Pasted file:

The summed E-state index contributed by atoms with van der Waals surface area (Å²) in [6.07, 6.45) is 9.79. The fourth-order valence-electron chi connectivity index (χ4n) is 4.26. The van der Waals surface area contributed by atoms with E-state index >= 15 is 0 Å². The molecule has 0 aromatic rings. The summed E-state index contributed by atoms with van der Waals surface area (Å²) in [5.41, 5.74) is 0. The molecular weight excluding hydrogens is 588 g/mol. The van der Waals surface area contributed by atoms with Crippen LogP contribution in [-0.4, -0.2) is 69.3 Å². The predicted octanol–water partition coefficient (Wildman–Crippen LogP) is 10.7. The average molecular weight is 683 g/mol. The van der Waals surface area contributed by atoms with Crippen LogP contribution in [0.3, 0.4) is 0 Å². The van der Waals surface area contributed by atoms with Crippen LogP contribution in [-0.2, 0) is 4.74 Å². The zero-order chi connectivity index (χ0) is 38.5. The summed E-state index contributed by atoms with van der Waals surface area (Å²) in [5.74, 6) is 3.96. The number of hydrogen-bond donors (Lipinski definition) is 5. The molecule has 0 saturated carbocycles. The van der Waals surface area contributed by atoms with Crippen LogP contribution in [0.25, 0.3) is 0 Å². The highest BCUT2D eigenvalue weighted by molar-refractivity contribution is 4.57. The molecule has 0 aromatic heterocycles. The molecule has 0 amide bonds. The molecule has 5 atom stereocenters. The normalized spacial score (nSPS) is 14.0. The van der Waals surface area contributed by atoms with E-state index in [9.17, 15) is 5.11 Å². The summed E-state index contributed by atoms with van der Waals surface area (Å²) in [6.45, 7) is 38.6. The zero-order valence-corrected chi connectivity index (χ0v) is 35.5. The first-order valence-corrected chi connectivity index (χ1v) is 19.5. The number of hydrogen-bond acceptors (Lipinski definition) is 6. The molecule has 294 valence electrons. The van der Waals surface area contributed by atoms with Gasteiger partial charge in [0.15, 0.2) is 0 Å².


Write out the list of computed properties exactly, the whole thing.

The summed E-state index contributed by atoms with van der Waals surface area (Å²) in [6.07, 6.45) is 9.79. The fourth-order valence-electron chi connectivity index (χ4n) is 4.26. The van der Waals surface area contributed by atoms with E-state index >= 15 is 0 Å². The molecule has 0 aromatic rings. The summed E-state index contributed by atoms with van der Waals surface area (Å²) in [5.41, 5.74) is 0. The molecular weight excluding hydrogens is 588 g/mol. The van der Waals surface area contributed by atoms with Crippen LogP contribution in [-0.4, -0.2) is 69.3 Å². The predicted octanol–water partition coefficient (Wildman–Crippen LogP) is 10.7. The average molecular weight is 683 g/mol. The van der Waals surface area contributed by atoms with Crippen LogP contribution in [0.3, 0.4) is 0 Å². The van der Waals surface area contributed by atoms with Crippen LogP contribution in [-0.2, 0) is 4.74 Å². The zero-order chi connectivity index (χ0) is 38.5. The summed E-state index contributed by atoms with van der Waals surface area (Å²) in [5.74, 6) is 3.96. The number of hydrogen-bond donors (Lipinski definition) is 5. The molecule has 0 saturated carbocycles. The van der Waals surface area contributed by atoms with Crippen LogP contribution in [0.25, 0.3) is 0 Å². The highest BCUT2D eigenvalue weighted by molar-refractivity contribution is 4.57. The molecule has 0 aromatic heterocycles. The molecule has 0 amide bonds. The molecule has 5 atom stereocenters. The normalized spacial score (nSPS) is 14.0. The van der Waals surface area contributed by atoms with E-state index in [9.17, 15) is 5.11 Å². The summed E-state index contributed by atoms with van der Waals surface area (Å²) in [6.45, 7) is 38.6. The zero-order valence-corrected chi connectivity index (χ0v) is 35.5. The first-order valence-corrected chi connectivity index (χ1v) is 19.5. The number of hydrogen-bond acceptors (Lipinski definition) is 6. The molecule has 294 valence electrons. The van der Waals surface area contributed by atoms with Gasteiger partial charge in [0.15, 0.2) is 0 Å².